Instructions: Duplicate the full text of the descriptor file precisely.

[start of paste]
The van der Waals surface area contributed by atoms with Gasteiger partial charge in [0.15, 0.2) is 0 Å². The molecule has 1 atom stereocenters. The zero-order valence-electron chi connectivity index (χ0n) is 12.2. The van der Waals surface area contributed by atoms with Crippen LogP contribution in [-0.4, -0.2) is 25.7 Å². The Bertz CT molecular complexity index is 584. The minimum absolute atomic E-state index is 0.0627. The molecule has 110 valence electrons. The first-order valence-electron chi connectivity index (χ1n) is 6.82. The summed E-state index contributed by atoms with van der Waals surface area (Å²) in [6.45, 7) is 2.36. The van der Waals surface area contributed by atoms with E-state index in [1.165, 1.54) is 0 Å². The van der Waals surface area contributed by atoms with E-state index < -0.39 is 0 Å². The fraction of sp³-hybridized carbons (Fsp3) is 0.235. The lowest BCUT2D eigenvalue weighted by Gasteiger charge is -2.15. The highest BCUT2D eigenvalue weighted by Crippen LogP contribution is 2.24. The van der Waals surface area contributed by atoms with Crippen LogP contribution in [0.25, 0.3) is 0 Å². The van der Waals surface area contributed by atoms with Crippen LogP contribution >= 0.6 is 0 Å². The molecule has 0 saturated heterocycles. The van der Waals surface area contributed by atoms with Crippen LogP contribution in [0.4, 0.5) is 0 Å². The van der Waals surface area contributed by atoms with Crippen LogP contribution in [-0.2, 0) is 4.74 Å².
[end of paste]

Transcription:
The van der Waals surface area contributed by atoms with Gasteiger partial charge in [0.15, 0.2) is 0 Å². The molecule has 1 atom stereocenters. The zero-order valence-electron chi connectivity index (χ0n) is 12.2. The van der Waals surface area contributed by atoms with Crippen LogP contribution in [-0.4, -0.2) is 25.7 Å². The Bertz CT molecular complexity index is 584. The minimum absolute atomic E-state index is 0.0627. The molecule has 110 valence electrons. The first-order valence-electron chi connectivity index (χ1n) is 6.82. The summed E-state index contributed by atoms with van der Waals surface area (Å²) in [6.45, 7) is 2.36. The van der Waals surface area contributed by atoms with E-state index in [1.165, 1.54) is 0 Å². The van der Waals surface area contributed by atoms with E-state index < -0.39 is 0 Å². The fraction of sp³-hybridized carbons (Fsp3) is 0.235. The lowest BCUT2D eigenvalue weighted by Gasteiger charge is -2.15. The highest BCUT2D eigenvalue weighted by Crippen LogP contribution is 2.24. The van der Waals surface area contributed by atoms with Crippen LogP contribution in [0.25, 0.3) is 0 Å². The van der Waals surface area contributed by atoms with Crippen LogP contribution >= 0.6 is 0 Å². The molecule has 0 saturated heterocycles. The van der Waals surface area contributed by atoms with Crippen LogP contribution in [0.4, 0.5) is 0 Å². The van der Waals surface area contributed by atoms with Crippen LogP contribution in [-0.2, 0) is 4.74 Å².